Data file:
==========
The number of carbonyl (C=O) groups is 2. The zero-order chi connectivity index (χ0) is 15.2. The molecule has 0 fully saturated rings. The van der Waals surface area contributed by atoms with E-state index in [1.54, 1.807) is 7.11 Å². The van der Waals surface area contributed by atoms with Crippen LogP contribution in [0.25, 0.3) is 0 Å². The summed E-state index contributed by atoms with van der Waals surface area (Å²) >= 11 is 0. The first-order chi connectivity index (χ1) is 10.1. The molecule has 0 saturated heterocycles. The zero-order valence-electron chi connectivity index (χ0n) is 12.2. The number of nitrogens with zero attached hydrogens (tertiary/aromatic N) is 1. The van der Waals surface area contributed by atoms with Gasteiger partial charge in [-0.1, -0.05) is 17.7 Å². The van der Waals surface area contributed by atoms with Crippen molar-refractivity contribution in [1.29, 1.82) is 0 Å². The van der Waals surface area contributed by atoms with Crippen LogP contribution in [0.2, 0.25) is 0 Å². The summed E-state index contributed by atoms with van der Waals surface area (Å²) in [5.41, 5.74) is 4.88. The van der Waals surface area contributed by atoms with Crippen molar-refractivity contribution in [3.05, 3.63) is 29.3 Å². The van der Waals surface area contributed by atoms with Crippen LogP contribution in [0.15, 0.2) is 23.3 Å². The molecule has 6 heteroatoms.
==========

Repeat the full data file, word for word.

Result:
The number of carbonyl (C=O) groups is 2. The zero-order chi connectivity index (χ0) is 15.2. The molecule has 0 fully saturated rings. The van der Waals surface area contributed by atoms with E-state index in [1.54, 1.807) is 7.11 Å². The van der Waals surface area contributed by atoms with Crippen LogP contribution in [0.25, 0.3) is 0 Å². The summed E-state index contributed by atoms with van der Waals surface area (Å²) >= 11 is 0. The first-order chi connectivity index (χ1) is 10.1. The molecule has 0 saturated heterocycles. The zero-order valence-electron chi connectivity index (χ0n) is 12.2. The number of nitrogens with zero attached hydrogens (tertiary/aromatic N) is 1. The van der Waals surface area contributed by atoms with Gasteiger partial charge in [-0.1, -0.05) is 17.7 Å². The van der Waals surface area contributed by atoms with Crippen molar-refractivity contribution in [1.29, 1.82) is 0 Å². The van der Waals surface area contributed by atoms with Crippen LogP contribution in [0.2, 0.25) is 0 Å². The summed E-state index contributed by atoms with van der Waals surface area (Å²) in [5.41, 5.74) is 4.88. The van der Waals surface area contributed by atoms with Crippen molar-refractivity contribution in [3.05, 3.63) is 29.3 Å². The van der Waals surface area contributed by atoms with Crippen LogP contribution in [0.15, 0.2) is 23.3 Å². The molecule has 6 heteroatoms.